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Robert D’Alimonte and Murisa Printup from Tuscarora Woodworks, in Tuscarora Nation in New York, created an Indigenous wooden turtle island fidget spinner. (Supplied by Robert D’Alimonte) Fidget spinners are everywhere, and now a Native American woodworking company from Tuscarora Nation in New York is giving the popular toy an Indigenous spin.

The simple toy consists of a flat structure typically made of metal or plastic, which spins thanks to a bearing in the centre. Fidget spinners are marketed as helpful stress relief tools for children who have difficulty focusing and a need to fidget.

Tuscarora Woodworks owners Robert D’Alimonte and Murisa Printup, who are a couple as well as business partners, saw an opportunity to jump on the spinner craze after spotting how popular the spinner toys are among the kids in their family.

"The other day we were hanging out with our nephews, and they had a whole collection of these fidget spinners," said Robert D’Alimonte.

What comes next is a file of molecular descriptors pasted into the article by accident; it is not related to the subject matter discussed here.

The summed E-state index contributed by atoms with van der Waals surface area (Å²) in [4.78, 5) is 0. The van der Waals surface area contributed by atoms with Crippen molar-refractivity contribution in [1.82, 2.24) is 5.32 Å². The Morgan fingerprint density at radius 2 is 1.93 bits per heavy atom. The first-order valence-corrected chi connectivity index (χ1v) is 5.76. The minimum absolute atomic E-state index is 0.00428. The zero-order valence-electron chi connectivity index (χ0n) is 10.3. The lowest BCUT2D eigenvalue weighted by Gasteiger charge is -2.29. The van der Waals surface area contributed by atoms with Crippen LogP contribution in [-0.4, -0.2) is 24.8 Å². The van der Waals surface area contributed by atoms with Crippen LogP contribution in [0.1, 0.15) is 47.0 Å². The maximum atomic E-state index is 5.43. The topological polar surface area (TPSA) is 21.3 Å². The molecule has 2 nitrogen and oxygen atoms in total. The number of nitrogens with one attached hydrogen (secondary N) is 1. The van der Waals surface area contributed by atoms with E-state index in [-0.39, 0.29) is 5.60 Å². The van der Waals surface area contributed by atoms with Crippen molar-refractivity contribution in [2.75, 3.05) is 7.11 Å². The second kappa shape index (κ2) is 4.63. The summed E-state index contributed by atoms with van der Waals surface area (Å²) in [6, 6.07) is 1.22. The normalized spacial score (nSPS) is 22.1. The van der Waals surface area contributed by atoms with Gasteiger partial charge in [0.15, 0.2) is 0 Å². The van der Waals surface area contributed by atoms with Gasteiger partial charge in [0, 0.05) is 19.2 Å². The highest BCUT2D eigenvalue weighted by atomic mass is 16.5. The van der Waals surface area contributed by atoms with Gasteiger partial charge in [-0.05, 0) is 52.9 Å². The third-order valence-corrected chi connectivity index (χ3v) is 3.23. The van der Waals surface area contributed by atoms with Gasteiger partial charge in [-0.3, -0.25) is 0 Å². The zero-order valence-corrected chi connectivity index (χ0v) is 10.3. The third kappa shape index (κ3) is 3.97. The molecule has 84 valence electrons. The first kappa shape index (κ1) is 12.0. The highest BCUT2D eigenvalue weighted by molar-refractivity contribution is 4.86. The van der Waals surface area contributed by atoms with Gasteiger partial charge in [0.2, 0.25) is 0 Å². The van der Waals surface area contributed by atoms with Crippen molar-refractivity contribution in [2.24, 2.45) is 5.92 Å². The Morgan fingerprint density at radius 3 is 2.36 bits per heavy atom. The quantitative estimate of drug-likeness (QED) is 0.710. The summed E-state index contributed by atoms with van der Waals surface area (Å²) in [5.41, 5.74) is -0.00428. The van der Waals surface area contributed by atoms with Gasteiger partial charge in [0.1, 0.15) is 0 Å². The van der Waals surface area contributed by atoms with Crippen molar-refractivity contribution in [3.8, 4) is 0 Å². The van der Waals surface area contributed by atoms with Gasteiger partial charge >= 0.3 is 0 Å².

"We thought we’d try our hand at a wooden one, and the first design we came up with was the turtle, to represent turtle island." Native American company Tuscarora Woodworks in New York state created a wooden fidget spinner, inspired by the Indigenous story of turtle island. (Tuscarora Woodworks/Facebook) Typically fidget spinners are made out of plastic, aluminum or stainless steel, making D’Alimonte’s design different.

After building a prototype, D’Alimonte posted a video of the spinner to the Tuscarora Woodworks Facebook page, and within an hour he had people asking to buy their own wooden fidget spinner.

"We’re getting requests for other designs, other clans, for example, a wolf fidget spinner or a beaver fidget spinner."

D’Alimonte said they have plans to design a spinner for each of the nine Haudenosaunee clans: bear, deer, snipe, beaver, wolf, heron, eel, eagle and, of course, turtle. Using wood in unexpected ways […]

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